18. 18. The decimal numeration system uses ten ciphers, and place- weights that are multiples of ten. What if we made a numerationWhat if we made a numeration system with the same strategysystem with the same strategy of weighted places, except withof weighted places, except with fewer or more ciphers?fewer or more ciphers?
  19. 19. The binary numeration system is such a system .. Instead of ten different cipher symbols, with each weight constant being ten times the one before it, we only have two cipher symbols, and each weight constant is twice as much as the one before it. The two allowable cipher symbols for the binary system numeration are “1” and “0”, and these ciphers are arranged right=to=left in doubling values of weight. Binary is referred to as “base 2” numeration. Each cipher position in binary is called bit
  20. 20. Why use Binary System ? The primary reason that the binary numeration system is used in modern electronic computers is because of the ease of representing two cipher states electronically. Binary numeration also lends itself well to the storage and retrieval of numerical information: on magnetic tape, optical disks, or a variety of other media types.
  21. 21. The Real Number System .. The real number system evolved over time by expanding the notion of what we mean by the word “number.”
  22. 22. Natural Numbers .. At first, “number” meant something you could count, like how many sheep a farmer owns. These are called the natural numbers, or sometimes the counting numbers. 1,2,3,4,5… The use of three dots at the end of the list is a common mathematical notation to indicate that the list keeps going forever.
  23. 23. Whole Numbers .. At some point, the idea of “zero” came to be considered as a number. If the farmer does not have any sheep, then the number of sheep that the farmer owns is zero. We call the set of natural numbers plus the number zero the whole numbers. 0,1,2,3,4,5…
  24. 24. About ZERO .. After more than a, 500 years of potentially inaccurate calculations, the Babylonians finally began the special sign for zero. Many historians believe that this sign, which first around 300 BC, was one of the most significant inventions in the history of mathematics. However, the Babylonians only used their symbol as place holder and they didn’t have the concept of zero as an actual value. The concept of zero first appeared in India around 600 AD.
  25. 25. Integers .. Even more abstract than zero is the idea of negative numbers. If, in addition to not having any sheep, the farmer owes someone 3 sheep, you could say that the number of sheep that the farmer owns is negative 3. It took longer for the idea of negative numbers to be accepted, but eventually they came to be seen as something we could call “numbers.” The expanded set of numbers that we get by including negative versions of the counting numbers is called the integers. Whole numbers plus negative numbers
  26. 26. About Negative Numbers .. First appeared in India around 600 AD In 18th century, the great Swiss mathematician Leonhard Euler believed that negative numbers were greater than infinity, and it was common practice to ignore any negative results returned by equations on the assumptions that they were meaningless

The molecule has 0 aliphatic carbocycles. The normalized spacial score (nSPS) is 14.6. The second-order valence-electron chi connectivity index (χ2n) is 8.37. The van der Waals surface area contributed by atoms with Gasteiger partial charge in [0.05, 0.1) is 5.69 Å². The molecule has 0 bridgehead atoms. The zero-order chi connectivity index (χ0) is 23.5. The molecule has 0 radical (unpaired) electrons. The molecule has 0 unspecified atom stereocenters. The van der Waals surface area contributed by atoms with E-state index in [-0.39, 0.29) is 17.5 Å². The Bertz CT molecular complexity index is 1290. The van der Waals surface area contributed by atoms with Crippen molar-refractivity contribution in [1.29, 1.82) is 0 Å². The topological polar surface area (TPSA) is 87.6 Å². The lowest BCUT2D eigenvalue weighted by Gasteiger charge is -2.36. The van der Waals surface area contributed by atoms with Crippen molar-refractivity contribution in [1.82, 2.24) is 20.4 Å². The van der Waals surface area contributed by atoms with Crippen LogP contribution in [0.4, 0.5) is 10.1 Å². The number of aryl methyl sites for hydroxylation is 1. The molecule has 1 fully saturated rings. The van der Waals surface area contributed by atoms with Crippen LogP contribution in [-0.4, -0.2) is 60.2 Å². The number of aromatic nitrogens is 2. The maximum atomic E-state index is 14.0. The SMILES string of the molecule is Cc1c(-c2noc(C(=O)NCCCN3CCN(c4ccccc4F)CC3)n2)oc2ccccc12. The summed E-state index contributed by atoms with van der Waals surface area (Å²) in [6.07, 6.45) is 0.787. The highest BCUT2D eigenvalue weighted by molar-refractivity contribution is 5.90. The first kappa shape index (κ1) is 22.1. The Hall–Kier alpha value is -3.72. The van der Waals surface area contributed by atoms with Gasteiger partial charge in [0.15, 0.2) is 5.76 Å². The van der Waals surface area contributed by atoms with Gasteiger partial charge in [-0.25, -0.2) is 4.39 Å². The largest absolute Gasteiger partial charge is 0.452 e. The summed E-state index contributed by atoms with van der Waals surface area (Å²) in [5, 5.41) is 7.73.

27. 27. Rational Numbers .. While it is unlikely that a farmer owns a fractional number of sheep, many other things in real life are measured in fractions, like a half- cup of sugar. If we add fractions to the set of integers, we get the set of rational numbers. All numbers of the form , where a and b are integers (but b cannot be zero) Rational numbers include what we usually call fractions Notice that the word “rational” contains the word “ratio,” which should remind you of fractions.
  28. 28. Irrational Numbers .. Now it might seem as though the set of rational numbers would cover every possible case, but that is not so. There are numbers that cannot be expressed as a fraction, and these numbers are called irrational because they are not rational. Cannot be expressed as a ratio of integers. As decimals they never repeat or terminate (rationals always do one or the other)
  29. 29. Real Number .. Rationals + Irrationals All points on the number line Or all possible distances on the number line
  30. 30. An Ordered Set .. The real numbers have the property that they are ordered, which means that given any two different numbers we can always say that one is greater or less than the other. A more formal way of saying this is: For any two real numbers a and b, one and only one of the following three statements is true: 1.     a is less than b, (expressed as a < b) 2.     a is equal to b, (expressed as a = b) 3.     a is greater than b, (expressed as a > b)
  31. 31. The Number Line .. Every real number corresponds to a distance on the number line, starting at the center (zero). Negative numbers represent distances to the left of zero, and positive numbers are distances to the right. The arrows on the end indicate that it keeps going forever in both directions.
  32. 32. Absolute Value .. When we want to talk about how “large” a number is without regard as to whether it is positive or negative, we use the absolute value function. The absolute value of a number is the distance from that number to the origin (zero) on the number line. That distance is always given as a non-negative number. In short: If a number is positive (or zero), the absolute value function does nothing to it If a number is negative, the absolute value function makes it positive
  33. 33. Group 3 Aimee Demontaño Maila Verdadero Chara Nina Marie Enriquez Victoria Pasilan Eunice Hangad Marbie Alpos Leslie Bernolo /emh /lr